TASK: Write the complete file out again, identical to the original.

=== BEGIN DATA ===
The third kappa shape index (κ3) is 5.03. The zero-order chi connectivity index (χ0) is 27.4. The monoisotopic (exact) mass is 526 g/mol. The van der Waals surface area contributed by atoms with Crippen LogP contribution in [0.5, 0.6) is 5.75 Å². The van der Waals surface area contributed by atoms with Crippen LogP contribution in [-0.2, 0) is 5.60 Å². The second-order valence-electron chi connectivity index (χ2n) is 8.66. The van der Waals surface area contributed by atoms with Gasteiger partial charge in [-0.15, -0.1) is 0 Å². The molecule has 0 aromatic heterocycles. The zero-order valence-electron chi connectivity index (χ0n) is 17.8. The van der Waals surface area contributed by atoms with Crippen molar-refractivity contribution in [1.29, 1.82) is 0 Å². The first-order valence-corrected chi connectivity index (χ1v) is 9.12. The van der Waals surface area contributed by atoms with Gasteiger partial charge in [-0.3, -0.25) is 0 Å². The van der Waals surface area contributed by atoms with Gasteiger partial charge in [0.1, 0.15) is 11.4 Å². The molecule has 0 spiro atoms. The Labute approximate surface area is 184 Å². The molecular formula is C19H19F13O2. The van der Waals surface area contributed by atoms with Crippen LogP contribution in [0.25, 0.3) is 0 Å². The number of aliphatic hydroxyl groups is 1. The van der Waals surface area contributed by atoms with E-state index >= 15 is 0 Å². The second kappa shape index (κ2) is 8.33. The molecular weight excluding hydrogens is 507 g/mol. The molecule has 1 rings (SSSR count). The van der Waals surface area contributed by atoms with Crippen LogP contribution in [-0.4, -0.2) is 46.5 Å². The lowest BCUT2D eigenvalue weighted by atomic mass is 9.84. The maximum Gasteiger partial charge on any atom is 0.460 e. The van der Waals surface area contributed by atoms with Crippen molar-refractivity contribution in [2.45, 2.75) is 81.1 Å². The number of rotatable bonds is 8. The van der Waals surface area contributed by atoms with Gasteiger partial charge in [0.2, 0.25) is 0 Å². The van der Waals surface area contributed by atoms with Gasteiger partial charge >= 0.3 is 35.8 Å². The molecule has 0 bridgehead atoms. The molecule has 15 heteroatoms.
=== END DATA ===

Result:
The third kappa shape index (κ3) is 5.03. The zero-order chi connectivity index (χ0) is 27.4. The monoisotopic (exact) mass is 526 g/mol. The van der Waals surface area contributed by atoms with Crippen LogP contribution in [0.5, 0.6) is 5.75 Å². The van der Waals surface area contributed by atoms with Crippen LogP contribution in [-0.2, 0) is 5.60 Å². The second-order valence-electron chi connectivity index (χ2n) is 8.66. The van der Waals surface area contributed by atoms with Gasteiger partial charge in [-0.15, -0.1) is 0 Å². The molecule has 0 aromatic heterocycles. The zero-order valence-electron chi connectivity index (χ0n) is 17.8. The van der Waals surface area contributed by atoms with Crippen molar-refractivity contribution in [1.29, 1.82) is 0 Å². The first-order valence-corrected chi connectivity index (χ1v) is 9.12. The van der Waals surface area contributed by atoms with Gasteiger partial charge in [-0.3, -0.25) is 0 Å². The van der Waals surface area contributed by atoms with Gasteiger partial charge in [0.1, 0.15) is 11.4 Å². The molecule has 0 spiro atoms. The Labute approximate surface area is 184 Å². The molecular formula is C19H19F13O2. The van der Waals surface area contributed by atoms with Crippen LogP contribution in [0.25, 0.3) is 0 Å². The number of aliphatic hydroxyl groups is 1. The van der Waals surface area contributed by atoms with E-state index >= 15 is 0 Å². The second kappa shape index (κ2) is 8.33. The molecular weight excluding hydrogens is 507 g/mol. The molecule has 1 rings (SSSR count). The van der Waals surface area contributed by atoms with Crippen LogP contribution in [-0.4, -0.2) is 46.5 Å². The lowest BCUT2D eigenvalue weighted by atomic mass is 9.84. The maximum Gasteiger partial charge on any atom is 0.460 e. The van der Waals surface area contributed by atoms with Crippen molar-refractivity contribution in [2.45, 2.75) is 81.1 Å². The number of rotatable bonds is 8. The van der Waals surface area contributed by atoms with Gasteiger partial charge in [0.2, 0.25) is 0 Å². The van der Waals surface area contributed by atoms with Gasteiger partial charge >= 0.3 is 35.8 Å². The molecule has 0 bridgehead atoms. The molecule has 15 heteroatoms.